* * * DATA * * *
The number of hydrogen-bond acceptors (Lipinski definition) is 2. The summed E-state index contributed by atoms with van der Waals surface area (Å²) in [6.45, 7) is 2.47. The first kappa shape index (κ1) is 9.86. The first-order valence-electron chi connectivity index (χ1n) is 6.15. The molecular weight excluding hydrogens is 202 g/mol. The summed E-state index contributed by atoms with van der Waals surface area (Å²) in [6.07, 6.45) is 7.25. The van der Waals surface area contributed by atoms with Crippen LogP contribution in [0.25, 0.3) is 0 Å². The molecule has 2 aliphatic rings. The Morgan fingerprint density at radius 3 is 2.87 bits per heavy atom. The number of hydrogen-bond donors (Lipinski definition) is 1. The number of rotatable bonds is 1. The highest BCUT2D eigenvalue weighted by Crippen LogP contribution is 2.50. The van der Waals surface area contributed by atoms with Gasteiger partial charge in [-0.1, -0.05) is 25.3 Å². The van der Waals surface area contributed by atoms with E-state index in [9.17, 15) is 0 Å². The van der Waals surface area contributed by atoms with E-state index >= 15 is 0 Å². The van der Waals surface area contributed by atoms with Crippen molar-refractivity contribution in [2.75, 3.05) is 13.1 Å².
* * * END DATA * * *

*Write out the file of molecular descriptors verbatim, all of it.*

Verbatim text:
The number of hydrogen-bond acceptors (Lipinski definition) is 2. The summed E-state index contributed by atoms with van der Waals surface area (Å²) in [6.45, 7) is 2.47. The first kappa shape index (κ1) is 9.86. The first-order valence-electron chi connectivity index (χ1n) is 6.15. The molecular weight excluding hydrogens is 202 g/mol. The summed E-state index contributed by atoms with van der Waals surface area (Å²) in [6.07, 6.45) is 7.25. The van der Waals surface area contributed by atoms with Crippen LogP contribution in [0.25, 0.3) is 0 Å². The molecule has 2 aliphatic rings. The Morgan fingerprint density at radius 3 is 2.87 bits per heavy atom. The number of hydrogen-bond donors (Lipinski definition) is 1. The number of rotatable bonds is 1. The highest BCUT2D eigenvalue weighted by Crippen LogP contribution is 2.50. The van der Waals surface area contributed by atoms with Gasteiger partial charge in [-0.1, -0.05) is 25.3 Å². The van der Waals surface area contributed by atoms with E-state index in [9.17, 15) is 0 Å². The van der Waals surface area contributed by atoms with E-state index >= 15 is 0 Å². The van der Waals surface area contributed by atoms with Crippen molar-refractivity contribution in [2.75, 3.05) is 13.1 Å².